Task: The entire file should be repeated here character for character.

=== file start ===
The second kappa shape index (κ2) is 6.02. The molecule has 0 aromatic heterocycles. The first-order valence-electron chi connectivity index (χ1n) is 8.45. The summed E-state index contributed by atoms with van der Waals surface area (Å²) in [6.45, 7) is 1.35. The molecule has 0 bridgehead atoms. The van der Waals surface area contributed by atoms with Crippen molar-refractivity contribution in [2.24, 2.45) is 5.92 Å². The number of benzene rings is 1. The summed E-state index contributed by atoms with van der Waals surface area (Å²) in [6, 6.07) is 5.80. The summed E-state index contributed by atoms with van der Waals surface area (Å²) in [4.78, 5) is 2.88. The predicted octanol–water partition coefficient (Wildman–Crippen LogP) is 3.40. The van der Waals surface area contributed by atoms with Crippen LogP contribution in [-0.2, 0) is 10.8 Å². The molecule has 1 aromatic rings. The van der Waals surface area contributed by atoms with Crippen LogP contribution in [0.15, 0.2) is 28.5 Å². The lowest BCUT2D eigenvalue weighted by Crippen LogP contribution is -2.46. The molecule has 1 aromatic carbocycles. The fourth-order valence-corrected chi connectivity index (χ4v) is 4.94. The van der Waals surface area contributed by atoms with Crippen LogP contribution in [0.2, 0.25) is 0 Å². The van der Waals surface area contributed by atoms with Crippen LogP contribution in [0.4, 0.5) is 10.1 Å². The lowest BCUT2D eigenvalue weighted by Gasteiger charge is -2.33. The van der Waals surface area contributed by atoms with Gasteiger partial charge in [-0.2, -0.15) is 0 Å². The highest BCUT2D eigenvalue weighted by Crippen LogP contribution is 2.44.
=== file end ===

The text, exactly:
The second kappa shape index (κ2) is 6.02. The molecule has 0 aromatic heterocycles. The first-order valence-electron chi connectivity index (χ1n) is 8.45. The summed E-state index contributed by atoms with van der Waals surface area (Å²) in [6.45, 7) is 1.35. The molecule has 0 bridgehead atoms. The van der Waals surface area contributed by atoms with Crippen molar-refractivity contribution in [2.24, 2.45) is 5.92 Å². The number of benzene rings is 1. The summed E-state index contributed by atoms with van der Waals surface area (Å²) in [6, 6.07) is 5.80. The summed E-state index contributed by atoms with van der Waals surface area (Å²) in [4.78, 5) is 2.88. The predicted octanol–water partition coefficient (Wildman–Crippen LogP) is 3.40. The van der Waals surface area contributed by atoms with Crippen LogP contribution in [-0.2, 0) is 10.8 Å². The molecule has 1 aromatic rings. The van der Waals surface area contributed by atoms with Crippen LogP contribution in [0.15, 0.2) is 28.5 Å². The lowest BCUT2D eigenvalue weighted by Crippen LogP contribution is -2.46. The molecule has 1 aromatic carbocycles. The fourth-order valence-corrected chi connectivity index (χ4v) is 4.94. The van der Waals surface area contributed by atoms with Crippen LogP contribution in [0.2, 0.25) is 0 Å². The van der Waals surface area contributed by atoms with Crippen LogP contribution in [0.4, 0.5) is 10.1 Å². The lowest BCUT2D eigenvalue weighted by Gasteiger charge is -2.33. The van der Waals surface area contributed by atoms with Gasteiger partial charge in [-0.2, -0.15) is 0 Å². The highest BCUT2D eigenvalue weighted by Crippen LogP contribution is 2.44.